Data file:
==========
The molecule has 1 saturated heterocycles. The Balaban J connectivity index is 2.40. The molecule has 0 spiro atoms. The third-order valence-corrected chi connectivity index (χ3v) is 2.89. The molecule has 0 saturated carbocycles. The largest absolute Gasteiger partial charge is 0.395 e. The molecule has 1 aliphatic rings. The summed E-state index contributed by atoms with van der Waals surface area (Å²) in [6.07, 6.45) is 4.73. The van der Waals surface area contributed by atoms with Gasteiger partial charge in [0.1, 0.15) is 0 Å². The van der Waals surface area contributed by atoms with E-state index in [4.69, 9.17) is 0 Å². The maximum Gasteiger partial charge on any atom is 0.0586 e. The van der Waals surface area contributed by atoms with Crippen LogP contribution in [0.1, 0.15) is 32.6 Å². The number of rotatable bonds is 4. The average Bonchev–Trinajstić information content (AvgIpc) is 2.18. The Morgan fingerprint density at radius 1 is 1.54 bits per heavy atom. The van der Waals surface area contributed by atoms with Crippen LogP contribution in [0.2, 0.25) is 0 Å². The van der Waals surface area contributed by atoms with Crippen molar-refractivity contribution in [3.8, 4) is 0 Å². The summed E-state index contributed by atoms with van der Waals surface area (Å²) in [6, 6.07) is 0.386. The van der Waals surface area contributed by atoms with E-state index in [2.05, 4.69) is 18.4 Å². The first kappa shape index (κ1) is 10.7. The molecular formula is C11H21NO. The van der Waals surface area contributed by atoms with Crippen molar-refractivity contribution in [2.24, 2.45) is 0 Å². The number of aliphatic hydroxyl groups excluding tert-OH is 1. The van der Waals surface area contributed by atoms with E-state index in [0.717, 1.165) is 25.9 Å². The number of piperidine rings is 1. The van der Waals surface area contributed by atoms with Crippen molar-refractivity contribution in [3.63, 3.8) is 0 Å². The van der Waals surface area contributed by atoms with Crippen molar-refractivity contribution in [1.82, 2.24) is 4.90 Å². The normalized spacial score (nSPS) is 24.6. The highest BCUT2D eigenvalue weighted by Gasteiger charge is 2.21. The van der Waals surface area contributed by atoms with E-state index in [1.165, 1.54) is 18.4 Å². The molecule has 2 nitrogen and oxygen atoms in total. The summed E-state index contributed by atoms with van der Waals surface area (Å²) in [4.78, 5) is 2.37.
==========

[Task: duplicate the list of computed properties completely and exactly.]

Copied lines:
The molecule has 1 saturated heterocycles. The Balaban J connectivity index is 2.40. The molecule has 0 spiro atoms. The third-order valence-corrected chi connectivity index (χ3v) is 2.89. The molecule has 0 saturated carbocycles. The largest absolute Gasteiger partial charge is 0.395 e. The molecule has 1 aliphatic rings. The summed E-state index contributed by atoms with van der Waals surface area (Å²) in [6.07, 6.45) is 4.73. The van der Waals surface area contributed by atoms with Gasteiger partial charge in [0.1, 0.15) is 0 Å². The van der Waals surface area contributed by atoms with E-state index in [4.69, 9.17) is 0 Å². The maximum Gasteiger partial charge on any atom is 0.0586 e. The van der Waals surface area contributed by atoms with Crippen LogP contribution in [0.1, 0.15) is 32.6 Å². The number of rotatable bonds is 4. The average Bonchev–Trinajstić information content (AvgIpc) is 2.18. The Morgan fingerprint density at radius 1 is 1.54 bits per heavy atom. The van der Waals surface area contributed by atoms with Crippen LogP contribution in [0.2, 0.25) is 0 Å². The van der Waals surface area contributed by atoms with Crippen molar-refractivity contribution in [3.8, 4) is 0 Å². The summed E-state index contributed by atoms with van der Waals surface area (Å²) in [6, 6.07) is 0.386. The van der Waals surface area contributed by atoms with E-state index in [2.05, 4.69) is 18.4 Å². The first kappa shape index (κ1) is 10.7. The molecular formula is C11H21NO. The van der Waals surface area contributed by atoms with Crippen molar-refractivity contribution in [2.24, 2.45) is 0 Å². The number of aliphatic hydroxyl groups excluding tert-OH is 1. The van der Waals surface area contributed by atoms with E-state index in [0.717, 1.165) is 25.9 Å². The number of piperidine rings is 1. The van der Waals surface area contributed by atoms with Crippen molar-refractivity contribution in [3.63, 3.8) is 0 Å². The van der Waals surface area contributed by atoms with Crippen molar-refractivity contribution in [1.82, 2.24) is 4.90 Å². The normalized spacial score (nSPS) is 24.6. The highest BCUT2D eigenvalue weighted by Gasteiger charge is 2.21. The van der Waals surface area contributed by atoms with E-state index in [1.165, 1.54) is 18.4 Å². The molecule has 2 nitrogen and oxygen atoms in total. The summed E-state index contributed by atoms with van der Waals surface area (Å²) in [4.78, 5) is 2.37.